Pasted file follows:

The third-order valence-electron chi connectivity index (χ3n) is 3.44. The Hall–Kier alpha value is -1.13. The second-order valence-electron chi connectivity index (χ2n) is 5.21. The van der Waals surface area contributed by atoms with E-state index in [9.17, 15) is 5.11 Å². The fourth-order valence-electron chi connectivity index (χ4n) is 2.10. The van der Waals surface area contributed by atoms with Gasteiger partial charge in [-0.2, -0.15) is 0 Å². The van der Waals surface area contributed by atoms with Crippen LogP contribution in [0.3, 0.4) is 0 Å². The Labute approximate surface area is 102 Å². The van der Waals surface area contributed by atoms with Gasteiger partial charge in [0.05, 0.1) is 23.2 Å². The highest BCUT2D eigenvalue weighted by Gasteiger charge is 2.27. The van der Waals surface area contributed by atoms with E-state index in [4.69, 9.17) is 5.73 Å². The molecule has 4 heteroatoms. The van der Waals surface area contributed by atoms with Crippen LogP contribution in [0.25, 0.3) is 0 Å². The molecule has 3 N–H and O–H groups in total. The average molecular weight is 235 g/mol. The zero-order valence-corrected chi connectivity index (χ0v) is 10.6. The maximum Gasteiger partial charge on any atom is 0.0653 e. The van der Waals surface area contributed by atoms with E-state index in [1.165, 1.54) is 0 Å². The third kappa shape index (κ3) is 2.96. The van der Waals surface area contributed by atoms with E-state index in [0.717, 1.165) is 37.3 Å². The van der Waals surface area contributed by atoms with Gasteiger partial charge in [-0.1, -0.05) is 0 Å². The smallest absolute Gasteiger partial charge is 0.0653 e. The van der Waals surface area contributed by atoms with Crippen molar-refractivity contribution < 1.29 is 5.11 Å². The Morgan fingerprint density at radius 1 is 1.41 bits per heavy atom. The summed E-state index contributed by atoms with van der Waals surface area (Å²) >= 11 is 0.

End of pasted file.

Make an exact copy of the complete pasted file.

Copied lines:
The third-order valence-electron chi connectivity index (χ3n) is 3.44. The Hall–Kier alpha value is -1.13. The second-order valence-electron chi connectivity index (χ2n) is 5.21. The van der Waals surface area contributed by atoms with E-state index in [9.17, 15) is 5.11 Å². The fourth-order valence-electron chi connectivity index (χ4n) is 2.10. The van der Waals surface area contributed by atoms with Gasteiger partial charge in [-0.2, -0.15) is 0 Å². The van der Waals surface area contributed by atoms with Crippen LogP contribution in [0.3, 0.4) is 0 Å². The Labute approximate surface area is 102 Å². The van der Waals surface area contributed by atoms with Gasteiger partial charge in [0.05, 0.1) is 23.2 Å². The highest BCUT2D eigenvalue weighted by Gasteiger charge is 2.27. The van der Waals surface area contributed by atoms with E-state index in [4.69, 9.17) is 5.73 Å². The molecule has 4 heteroatoms. The van der Waals surface area contributed by atoms with Crippen LogP contribution in [0.25, 0.3) is 0 Å². The molecule has 3 N–H and O–H groups in total. The average molecular weight is 235 g/mol. The zero-order valence-corrected chi connectivity index (χ0v) is 10.6. The maximum Gasteiger partial charge on any atom is 0.0653 e. The van der Waals surface area contributed by atoms with E-state index in [1.165, 1.54) is 0 Å². The third kappa shape index (κ3) is 2.96. The van der Waals surface area contributed by atoms with E-state index in [0.717, 1.165) is 37.3 Å². The van der Waals surface area contributed by atoms with Gasteiger partial charge in [-0.1, -0.05) is 0 Å². The smallest absolute Gasteiger partial charge is 0.0653 e. The van der Waals surface area contributed by atoms with Crippen molar-refractivity contribution < 1.29 is 5.11 Å². The Morgan fingerprint density at radius 1 is 1.41 bits per heavy atom. The summed E-state index contributed by atoms with van der Waals surface area (Å²) >= 11 is 0.